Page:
Maxi Edmond de Rothschild: reuniting with the ocean
Maxi Edmond de Rothschild: reuniting with the ocean
Lorient, Monday, June 08, 2020 - There is surely no better way to kick off the week than to get back on the pontoons again and reunite with the ocean in just a matter of days, particularly on this Monday 8 June which marks World Oceans Day! Six months have elapsed since the Maxi Edmond de Rothschild last dipped a figurative toe into it… an eternity for her skippers and all the members of Gitana Team. The smiles, disguised as they were beneath their navy blue masks in the colours of the racing stable, were still evident in the eyes of the technicians. However, optimum use has been made of this extended refit period, which has comprised the continued technical development of both the 32-metre giant – aerodynamics has taken up a lot of room over the winter – and also of Franck Cammas and Charles Caudrelier, to ensure they are able to get going as quickly as possible with the crewed training sessions with a view to the Jules Verne record attempt this coming autumn.
A two-in-one refit
The month of March was supposed to mark the end of refit for the five-arrow giant, however in light of the health crisis caused by COVID-19 and the two-month lockdown which completely reshuffled the cards, the team led by Cyril Dardashti had to adapt its schedule. Indeed, the year’s two refits have been grouped together into one and the Maxi Edmond de Rothschild has switched over to her crewed configuration programme with a view to the Jules Verne Trophy. This episode demonstrates a certain resilience and evidently, today more than ever, this would appear to be a crucial asset going forward. “When we were in lockdown in mid-March, like the vast majority of the French population, we were just days away from our relaunch. The Maxi Edmond de Rothschild was ready to go in her solo version. We had to rally ourselves back together, take the bull by the horns and scratch our plans for The Transat… Once again, we’re hugely lucky to be supported by our owners”, admitted Cyril Dardashti.
The Brest Atlantiques, a victorious debut for the skipper pairing of Cammas - Caudrelier, enabled a sizeable jobs list to be drawn up for the technical team. Over the winter, the five-arrow stable turned a corner with the fine-tuning of the Verdier design launched in 2017. As Franck Cammas noted at the time “the devil is in the detail” and nothing has been left to chance in the bid to make precious gains in performance, which will make a difference in the record attempt at the end of the year: “At first sight, it would seem that there are no major changes aboard, at least nothing that jumps out at you! However, that’s what’s really interesting, as we’re now at the sharp end of the fine-tuning phase where it’s the sum of the parts which I hope will make a difference. On paper, it’s massive and I believe that we’ll very quickly make a giant leap forward in the speed of the Maxi.”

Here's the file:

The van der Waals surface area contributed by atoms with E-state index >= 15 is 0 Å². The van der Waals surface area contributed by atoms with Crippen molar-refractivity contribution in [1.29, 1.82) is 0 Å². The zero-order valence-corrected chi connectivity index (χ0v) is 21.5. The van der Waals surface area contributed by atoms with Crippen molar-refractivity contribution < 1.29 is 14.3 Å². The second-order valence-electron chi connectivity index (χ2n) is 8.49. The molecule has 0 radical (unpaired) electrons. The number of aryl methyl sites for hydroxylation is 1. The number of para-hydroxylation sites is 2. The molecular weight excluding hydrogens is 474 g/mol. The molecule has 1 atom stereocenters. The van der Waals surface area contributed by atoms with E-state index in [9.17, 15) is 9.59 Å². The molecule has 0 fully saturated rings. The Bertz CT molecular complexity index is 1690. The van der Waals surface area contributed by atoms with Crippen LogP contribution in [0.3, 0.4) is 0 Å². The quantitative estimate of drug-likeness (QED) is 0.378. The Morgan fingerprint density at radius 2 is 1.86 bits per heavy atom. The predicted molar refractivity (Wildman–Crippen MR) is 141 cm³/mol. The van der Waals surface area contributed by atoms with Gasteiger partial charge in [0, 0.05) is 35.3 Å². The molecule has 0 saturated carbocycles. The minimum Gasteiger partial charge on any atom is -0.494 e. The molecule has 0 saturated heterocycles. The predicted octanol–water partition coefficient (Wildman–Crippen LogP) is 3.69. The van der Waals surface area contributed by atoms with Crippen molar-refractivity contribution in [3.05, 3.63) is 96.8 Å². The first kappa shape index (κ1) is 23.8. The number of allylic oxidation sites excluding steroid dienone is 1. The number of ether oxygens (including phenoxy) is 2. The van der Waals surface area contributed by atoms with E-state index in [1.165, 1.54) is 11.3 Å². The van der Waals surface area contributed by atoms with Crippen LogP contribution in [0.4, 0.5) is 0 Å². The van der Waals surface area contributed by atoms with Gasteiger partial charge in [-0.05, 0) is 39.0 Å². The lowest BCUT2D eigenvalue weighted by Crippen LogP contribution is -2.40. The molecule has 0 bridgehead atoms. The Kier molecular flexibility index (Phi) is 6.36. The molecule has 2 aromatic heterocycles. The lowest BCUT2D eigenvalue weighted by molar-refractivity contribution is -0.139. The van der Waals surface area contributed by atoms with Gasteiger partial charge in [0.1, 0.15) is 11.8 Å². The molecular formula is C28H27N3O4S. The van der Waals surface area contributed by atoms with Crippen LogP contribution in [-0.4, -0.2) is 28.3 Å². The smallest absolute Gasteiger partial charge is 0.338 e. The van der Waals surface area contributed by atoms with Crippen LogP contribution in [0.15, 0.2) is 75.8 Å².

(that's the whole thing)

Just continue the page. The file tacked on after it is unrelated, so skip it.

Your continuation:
Innovating and preparing the way forward… this has been the true DNA of the Gitana 17 project since its genesis three years ago. This year, there are the usual new features in terms of the aerodynamics, a subject that is particularly close to the heart of both the sailors and the team’s design office. Franck Cammas details the developments: “Following on from the very successful fairing on the aft beam, it was time for a slight revamp of the area in front of the forward beam: some aerodynamic covers were installed, which enabled us to lower the forward trampolines. The approach is the same, namely reducing our drag as much as possible with the obvious gain in speed and we’re gradually applying that to the whole of the platform. In a similar vein, the cuddy has been extended and will soon be enclosed at the sides with the addition of a new fairing on the mainsheet traveller.”